More recently, Complainant adopted the mark VO5 VICTORY HAIR in connection with an online game contest it runs in promotion of “Extreme Style by VO5.” For this purpose, Complainant registered the disputed domain name <vo5victoryhair.com>. Through an oversight, the domain name registration was allowed to lapse, and Respondent then captured it for $1,500.
Complainant contends that the disputed domain name registered by Respondent is identical to Complainant's mark VO5 VICTORY HAIR and is confusingly similar to Complainant's registered marks incorporating the term VO5. Complainant further contends that Respondent has no rights or legitimate interests in respect of the disputed domain name, does not operate a business under the mark VO5 or any variation thereof, and has not made any demonstrable preparations to use the disputed domain name. Complainant contends that the disputed domain name was registered and used in bad faith.
The Respondent did not reply to the Complainant's contentions.
In order to succeed in its claim, Complainant must demonstrate that all of the elements enumerated in Paragraph 4(a) of the Policy have been satisfied:
(i) the domain name in dispute is identical or confusingly similar to a trademark or service mark in which the Complainant has rights; and
(ii) the Respondent has no rights or legitimate interests with respect to the domain name; and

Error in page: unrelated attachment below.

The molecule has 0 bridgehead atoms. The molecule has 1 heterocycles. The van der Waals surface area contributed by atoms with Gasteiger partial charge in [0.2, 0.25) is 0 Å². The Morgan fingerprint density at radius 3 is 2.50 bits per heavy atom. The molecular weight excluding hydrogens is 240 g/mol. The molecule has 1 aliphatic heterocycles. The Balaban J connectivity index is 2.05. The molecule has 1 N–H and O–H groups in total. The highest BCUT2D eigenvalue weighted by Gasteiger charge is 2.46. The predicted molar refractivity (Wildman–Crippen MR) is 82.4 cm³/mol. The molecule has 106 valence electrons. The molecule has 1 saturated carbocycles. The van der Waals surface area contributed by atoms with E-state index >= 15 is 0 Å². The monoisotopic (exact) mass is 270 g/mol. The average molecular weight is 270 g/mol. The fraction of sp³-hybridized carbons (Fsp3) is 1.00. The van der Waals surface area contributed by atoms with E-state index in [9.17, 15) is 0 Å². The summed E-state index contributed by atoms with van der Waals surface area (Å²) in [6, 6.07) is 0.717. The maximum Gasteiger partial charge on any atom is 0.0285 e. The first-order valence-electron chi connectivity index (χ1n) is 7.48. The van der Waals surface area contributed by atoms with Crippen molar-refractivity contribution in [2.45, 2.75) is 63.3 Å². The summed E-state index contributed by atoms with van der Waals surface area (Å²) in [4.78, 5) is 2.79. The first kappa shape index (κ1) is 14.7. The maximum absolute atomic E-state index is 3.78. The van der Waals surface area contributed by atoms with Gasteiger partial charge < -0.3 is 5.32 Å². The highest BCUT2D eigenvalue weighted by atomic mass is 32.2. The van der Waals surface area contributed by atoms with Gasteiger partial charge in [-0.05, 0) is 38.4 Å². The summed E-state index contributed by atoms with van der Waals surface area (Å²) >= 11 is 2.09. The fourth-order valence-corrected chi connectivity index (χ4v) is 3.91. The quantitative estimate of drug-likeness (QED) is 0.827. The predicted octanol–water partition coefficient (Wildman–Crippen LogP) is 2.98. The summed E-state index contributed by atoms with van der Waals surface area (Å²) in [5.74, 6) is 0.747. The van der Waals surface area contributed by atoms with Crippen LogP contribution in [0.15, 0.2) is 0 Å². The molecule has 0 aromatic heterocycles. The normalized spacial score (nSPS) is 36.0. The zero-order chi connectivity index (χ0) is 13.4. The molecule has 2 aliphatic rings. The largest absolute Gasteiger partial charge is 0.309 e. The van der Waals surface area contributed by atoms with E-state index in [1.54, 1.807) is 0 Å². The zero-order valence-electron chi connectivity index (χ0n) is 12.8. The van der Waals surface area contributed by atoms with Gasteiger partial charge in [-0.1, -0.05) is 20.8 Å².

(iii) the domain name has been registered and used in bad faith.
Paragraph 15(a) of the Rules instructs this Panel to decide a Complaint “on the basis of the statements and documents submitted in accordance with the Policy, these Rules and any rules and principles of law that it deems applicable”.
The Panel finds that Complainant has demonstrated that it holds common law trademark rights in the mark VO5 VICTORY HAIR and registered trademark rights in the mark VO5. The suffix “.com” should be disregarded for the purpose of determining whether the disputed domain name is identical or confusingly similar to the Complainant's mark under this criterion of the Policy. As such the Panel finds little difficulty in holding that the disputed domain name <vo5victoryhair.com> is identical to the Complainant's common law mark VO5 VICTORY HAIR and confusingly similar to the Complainant's VO5 mark, especially in light of the goods offered under Complainant's mark.
Accordingly, the Panel finds that Complainant has satisfied the requirements under the first element of the Policy.
Respondent does not appear to be affiliated or related to Complainant in any way, nor is Respondent licensed by Complainant or otherwise authorized to use the VO5 VICTORY HAIR name or trademark.
There is no evidence in the record to indicate that Respondent is commonly known by the domain name. There is no evidence that Respondent has made any demonstrable preparations to use the disputed domain name for an active website or a trade name and mark. Respondent appears to have only used the domain name as a place holder with the apparent intention to divert Internet users to the websites of others (probably under a pay-per-click arrangement). In the absence of a Response, and in the present circumstances, the use of the disputed domain name as a parking page does not give rise to rights or legitimate interests in the disputed domain name. Nor is the Respondent using the disputed domain name in connection with a bone fide offering of goods or services or a legitimate noncommercial or fair use.